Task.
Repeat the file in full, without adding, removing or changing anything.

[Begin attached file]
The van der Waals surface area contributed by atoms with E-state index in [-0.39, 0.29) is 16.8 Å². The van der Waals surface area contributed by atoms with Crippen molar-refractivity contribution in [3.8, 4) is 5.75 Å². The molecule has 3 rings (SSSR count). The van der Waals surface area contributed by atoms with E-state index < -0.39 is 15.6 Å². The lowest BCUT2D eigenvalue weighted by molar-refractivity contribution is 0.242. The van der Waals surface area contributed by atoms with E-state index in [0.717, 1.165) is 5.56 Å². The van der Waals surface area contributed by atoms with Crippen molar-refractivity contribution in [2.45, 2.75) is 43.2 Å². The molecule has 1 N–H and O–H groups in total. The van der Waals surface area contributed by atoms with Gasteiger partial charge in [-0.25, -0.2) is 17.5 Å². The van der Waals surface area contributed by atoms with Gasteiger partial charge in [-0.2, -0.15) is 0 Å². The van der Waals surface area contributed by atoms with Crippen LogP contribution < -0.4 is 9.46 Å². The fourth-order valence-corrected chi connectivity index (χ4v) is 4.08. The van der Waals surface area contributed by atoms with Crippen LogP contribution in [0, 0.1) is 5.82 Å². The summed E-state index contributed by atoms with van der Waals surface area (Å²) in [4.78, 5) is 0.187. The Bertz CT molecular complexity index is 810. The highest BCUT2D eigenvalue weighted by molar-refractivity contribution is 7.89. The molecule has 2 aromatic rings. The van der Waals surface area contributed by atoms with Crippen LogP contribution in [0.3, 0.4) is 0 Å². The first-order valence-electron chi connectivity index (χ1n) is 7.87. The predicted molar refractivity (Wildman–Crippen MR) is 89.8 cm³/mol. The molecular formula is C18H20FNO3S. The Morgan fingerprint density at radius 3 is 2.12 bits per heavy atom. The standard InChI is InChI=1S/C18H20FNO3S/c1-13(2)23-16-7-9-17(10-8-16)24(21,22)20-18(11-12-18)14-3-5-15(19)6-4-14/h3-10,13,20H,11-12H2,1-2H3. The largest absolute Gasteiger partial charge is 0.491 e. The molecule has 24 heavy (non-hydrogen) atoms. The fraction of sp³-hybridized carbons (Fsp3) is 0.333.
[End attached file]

The van der Waals surface area contributed by atoms with E-state index in [-0.39, 0.29) is 16.8 Å². The van der Waals surface area contributed by atoms with Crippen molar-refractivity contribution in [3.8, 4) is 5.75 Å². The molecule has 3 rings (SSSR count). The van der Waals surface area contributed by atoms with E-state index < -0.39 is 15.6 Å². The lowest BCUT2D eigenvalue weighted by molar-refractivity contribution is 0.242. The van der Waals surface area contributed by atoms with E-state index in [0.717, 1.165) is 5.56 Å². The van der Waals surface area contributed by atoms with Crippen molar-refractivity contribution in [2.45, 2.75) is 43.2 Å². The molecule has 1 N–H and O–H groups in total. The van der Waals surface area contributed by atoms with Gasteiger partial charge in [-0.25, -0.2) is 17.5 Å². The van der Waals surface area contributed by atoms with Gasteiger partial charge in [-0.2, -0.15) is 0 Å². The van der Waals surface area contributed by atoms with Crippen LogP contribution < -0.4 is 9.46 Å². The fourth-order valence-corrected chi connectivity index (χ4v) is 4.08. The van der Waals surface area contributed by atoms with Crippen LogP contribution in [0, 0.1) is 5.82 Å². The summed E-state index contributed by atoms with van der Waals surface area (Å²) in [4.78, 5) is 0.187. The Bertz CT molecular complexity index is 810. The highest BCUT2D eigenvalue weighted by molar-refractivity contribution is 7.89. The molecule has 2 aromatic rings. The van der Waals surface area contributed by atoms with Crippen LogP contribution in [0.3, 0.4) is 0 Å². The first-order valence-electron chi connectivity index (χ1n) is 7.87. The predicted molar refractivity (Wildman–Crippen MR) is 89.8 cm³/mol. The molecular formula is C18H20FNO3S. The Morgan fingerprint density at radius 3 is 2.12 bits per heavy atom. The standard InChI is InChI=1S/C18H20FNO3S/c1-13(2)23-16-7-9-17(10-8-16)24(21,22)20-18(11-12-18)14-3-5-15(19)6-4-14/h3-10,13,20H,11-12H2,1-2H3. The largest absolute Gasteiger partial charge is 0.491 e. The molecule has 24 heavy (non-hydrogen) atoms. The fraction of sp³-hybridized carbons (Fsp3) is 0.333.